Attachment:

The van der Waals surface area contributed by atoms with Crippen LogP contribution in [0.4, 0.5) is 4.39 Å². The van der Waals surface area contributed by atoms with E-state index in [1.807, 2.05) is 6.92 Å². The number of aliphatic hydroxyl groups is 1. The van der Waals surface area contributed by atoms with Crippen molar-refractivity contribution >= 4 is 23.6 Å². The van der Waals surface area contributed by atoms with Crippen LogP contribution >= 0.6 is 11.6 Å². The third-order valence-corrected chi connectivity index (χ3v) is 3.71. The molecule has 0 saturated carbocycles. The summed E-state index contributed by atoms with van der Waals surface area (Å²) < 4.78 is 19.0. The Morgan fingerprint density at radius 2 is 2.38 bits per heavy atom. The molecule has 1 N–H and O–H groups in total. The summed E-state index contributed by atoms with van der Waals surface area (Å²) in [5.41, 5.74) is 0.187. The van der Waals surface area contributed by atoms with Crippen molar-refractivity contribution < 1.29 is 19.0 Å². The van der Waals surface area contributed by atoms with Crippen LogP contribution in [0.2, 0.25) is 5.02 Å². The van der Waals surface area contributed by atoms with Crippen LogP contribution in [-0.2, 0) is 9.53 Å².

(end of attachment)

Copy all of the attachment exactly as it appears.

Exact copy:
The van der Waals surface area contributed by atoms with Crippen LogP contribution in [0.4, 0.5) is 4.39 Å². The van der Waals surface area contributed by atoms with E-state index in [1.807, 2.05) is 6.92 Å². The number of aliphatic hydroxyl groups is 1. The van der Waals surface area contributed by atoms with Crippen molar-refractivity contribution >= 4 is 23.6 Å². The van der Waals surface area contributed by atoms with Crippen LogP contribution >= 0.6 is 11.6 Å². The third-order valence-corrected chi connectivity index (χ3v) is 3.71. The molecule has 0 saturated carbocycles. The summed E-state index contributed by atoms with van der Waals surface area (Å²) < 4.78 is 19.0. The Morgan fingerprint density at radius 2 is 2.38 bits per heavy atom. The molecule has 1 N–H and O–H groups in total. The summed E-state index contributed by atoms with van der Waals surface area (Å²) in [5.41, 5.74) is 0.187. The van der Waals surface area contributed by atoms with Crippen molar-refractivity contribution < 1.29 is 19.0 Å². The van der Waals surface area contributed by atoms with Crippen LogP contribution in [0.2, 0.25) is 5.02 Å². The van der Waals surface area contributed by atoms with Crippen LogP contribution in [-0.2, 0) is 9.53 Å².